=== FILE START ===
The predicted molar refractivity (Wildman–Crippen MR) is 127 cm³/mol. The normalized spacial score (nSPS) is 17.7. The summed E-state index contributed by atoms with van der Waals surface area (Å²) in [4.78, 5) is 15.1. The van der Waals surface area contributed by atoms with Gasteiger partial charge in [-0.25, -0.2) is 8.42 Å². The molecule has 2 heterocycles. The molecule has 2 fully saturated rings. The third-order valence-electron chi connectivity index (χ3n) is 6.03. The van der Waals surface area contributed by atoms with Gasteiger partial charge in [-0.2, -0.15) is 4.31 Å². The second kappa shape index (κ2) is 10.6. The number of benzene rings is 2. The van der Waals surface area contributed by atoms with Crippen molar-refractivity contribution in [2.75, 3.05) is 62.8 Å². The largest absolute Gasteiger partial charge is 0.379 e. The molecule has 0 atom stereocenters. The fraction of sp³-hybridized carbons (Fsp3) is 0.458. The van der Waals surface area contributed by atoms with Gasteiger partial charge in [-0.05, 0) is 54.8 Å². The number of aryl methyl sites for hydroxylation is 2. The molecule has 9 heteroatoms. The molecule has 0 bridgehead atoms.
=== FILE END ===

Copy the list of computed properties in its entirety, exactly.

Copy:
The predicted molar refractivity (Wildman–Crippen MR) is 127 cm³/mol. The normalized spacial score (nSPS) is 17.7. The summed E-state index contributed by atoms with van der Waals surface area (Å²) in [4.78, 5) is 15.1. The van der Waals surface area contributed by atoms with Gasteiger partial charge in [-0.25, -0.2) is 8.42 Å². The molecule has 2 heterocycles. The molecule has 2 fully saturated rings. The third-order valence-electron chi connectivity index (χ3n) is 6.03. The van der Waals surface area contributed by atoms with Gasteiger partial charge in [-0.2, -0.15) is 4.31 Å². The second kappa shape index (κ2) is 10.6. The number of benzene rings is 2. The van der Waals surface area contributed by atoms with Crippen molar-refractivity contribution in [2.75, 3.05) is 62.8 Å². The largest absolute Gasteiger partial charge is 0.379 e. The molecule has 0 atom stereocenters. The fraction of sp³-hybridized carbons (Fsp3) is 0.458. The van der Waals surface area contributed by atoms with Gasteiger partial charge in [-0.05, 0) is 54.8 Å². The number of aryl methyl sites for hydroxylation is 2. The molecule has 9 heteroatoms. The molecule has 0 bridgehead atoms.